Every ten floors is a boss fight. These have their own gimmicks and patterns but are actually easier than the levels as you only have to keep track of one pretty predictable thing, rather than lots of different ones. A couple have random floor layouts that can cause issues but I would rarely take a hit on bosses which is unusual balance-wise.

I’ve got to admit that I haven’t managed to beat Evertried yet. I’ve made it to floor 47 (twice!) of what I believe to be 50 but when things go bad I’ve found they go bad quickly and terminally. Sometimes you’ll take the odd hit through sloppy play but you can also play your way into a position which seems impossible to get out of. Maybe that’s where the skills come in and a fully levelled up skill will help clear a path when you get boxed in by enemies with two hit points, but with what I have available right now I tend to get overwhelmed with lots of enemies that require multiple hits come the latter stages.

It doesn’t help that the game has stopped responding on runs before. Not crashed, I can still open the pause menu but I believe it’s stuck on the enemy’s turn as I can’t move or open my ability menu. Unfortunately the game doesn’t save mid run so that was 40-60 minutes gone. If you exit to the main menu through pausing the game doesn’t even warn you that you’ll have to start over next time which is an oversight.

The unclear information is maybe the only place where the game falters on its presentation. The 2D sprite work is very nice and some of the tunes are great, especially the boss fights. Enemies are easily identifiable with animations showing what they’re going to do next and each set of levels has a different look to it. It has a strong style that really adds to the enjoyment.

I can only do a few runs at Evertried at a time, tops. A lot of roguelite games let you start from a later level if you’ve reached it, which isn’t advised often as you get stronger on the lower levels but I would really appreciate that feature here. Once you get the hang of the gameplay the early levels are very repetitive, especially as it’s a turn based game rather than an action one. I don’t mind playing the early stages of Dead Cells, Risk of Rain or even the recent Crown Trick but as the abilities don’t make as much difference here things tend to play out the same more often than not.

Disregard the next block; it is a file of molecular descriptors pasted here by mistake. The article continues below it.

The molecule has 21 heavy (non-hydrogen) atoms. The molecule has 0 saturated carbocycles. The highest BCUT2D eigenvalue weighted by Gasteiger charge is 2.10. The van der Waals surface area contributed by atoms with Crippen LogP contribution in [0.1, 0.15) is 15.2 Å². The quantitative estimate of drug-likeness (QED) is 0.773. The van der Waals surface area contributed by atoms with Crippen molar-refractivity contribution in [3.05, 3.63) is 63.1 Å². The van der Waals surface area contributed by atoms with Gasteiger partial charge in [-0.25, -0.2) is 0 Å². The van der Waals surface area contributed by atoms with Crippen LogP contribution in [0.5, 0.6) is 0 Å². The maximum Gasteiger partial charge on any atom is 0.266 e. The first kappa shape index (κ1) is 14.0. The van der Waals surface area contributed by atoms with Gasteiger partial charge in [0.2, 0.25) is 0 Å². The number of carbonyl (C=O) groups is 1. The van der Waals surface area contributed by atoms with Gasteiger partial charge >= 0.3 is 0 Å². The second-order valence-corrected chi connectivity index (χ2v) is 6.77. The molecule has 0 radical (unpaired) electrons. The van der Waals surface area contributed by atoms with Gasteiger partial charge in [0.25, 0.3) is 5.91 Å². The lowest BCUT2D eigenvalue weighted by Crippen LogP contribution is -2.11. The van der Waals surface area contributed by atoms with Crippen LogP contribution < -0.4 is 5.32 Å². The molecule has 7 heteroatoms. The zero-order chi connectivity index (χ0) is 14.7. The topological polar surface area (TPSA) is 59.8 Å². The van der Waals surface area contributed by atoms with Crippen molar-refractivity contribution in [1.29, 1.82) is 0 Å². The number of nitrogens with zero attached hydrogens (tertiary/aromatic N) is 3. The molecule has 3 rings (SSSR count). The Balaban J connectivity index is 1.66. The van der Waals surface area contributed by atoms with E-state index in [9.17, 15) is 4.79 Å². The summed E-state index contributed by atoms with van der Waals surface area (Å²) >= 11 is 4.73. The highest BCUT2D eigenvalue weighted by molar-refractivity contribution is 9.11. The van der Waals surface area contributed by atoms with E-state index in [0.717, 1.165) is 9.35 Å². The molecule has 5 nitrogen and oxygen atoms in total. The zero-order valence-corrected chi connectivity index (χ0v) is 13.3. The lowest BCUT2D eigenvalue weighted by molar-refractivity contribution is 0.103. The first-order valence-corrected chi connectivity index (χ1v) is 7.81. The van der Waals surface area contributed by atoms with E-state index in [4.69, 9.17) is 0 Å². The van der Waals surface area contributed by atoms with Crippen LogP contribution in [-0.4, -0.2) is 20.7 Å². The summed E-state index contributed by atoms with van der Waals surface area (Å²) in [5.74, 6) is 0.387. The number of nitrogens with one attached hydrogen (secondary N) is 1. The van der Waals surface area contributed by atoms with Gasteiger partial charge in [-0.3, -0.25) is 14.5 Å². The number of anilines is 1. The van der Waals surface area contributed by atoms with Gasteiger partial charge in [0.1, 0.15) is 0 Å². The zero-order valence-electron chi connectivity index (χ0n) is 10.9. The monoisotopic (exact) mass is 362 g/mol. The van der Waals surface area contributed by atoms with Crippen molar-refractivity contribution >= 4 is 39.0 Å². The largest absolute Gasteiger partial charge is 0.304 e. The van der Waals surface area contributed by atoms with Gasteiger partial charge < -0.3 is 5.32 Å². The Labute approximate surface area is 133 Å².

There is a good game in Evertried. I’m sure a good player will be able to play through the game without skills and modifiers and not get touched due to just being able to read the board and think ten steps ahead but I feel indifferent to the majority of abilities which is what varies up the gameplay in these types of game. Play it enough and they will level up and maxed abilities can be selected at the beginning of a run, which you’d hope would make them worthwhile but that’s a lot of busy work.

I’ll keep going back to it, I enjoy short stints on it and I think one lucky run that doesn’t crash will be all it takes for me to finish it. I know there’s a hard and endless mode to unlock after that so if you do master it there’s more for you to get through. If you’re looking for a more thoughtful roguelite, rather than the action kind then you should give Evertried a go, it’s a neat concept and a nice change of pace, in short bursts.

Evertried
7 Overall
Pros
+ Basic gameplay is challenging
+ Levelling up skills is cool
+ Strong presentation
Cons
- Can get repetitive
- Abilities start off so weak
- No mid-run save
Summary
Evertried is a challenging turn based, roguelite. The skills you can get are generally weak and levelling them up requires a lot of busy work but the basic gameplay is well realised, if a little repetitive.


About Gareth

Gareth's our go to guy for anything difficult to review. And all the weird Japanese stuff that we can't figure out.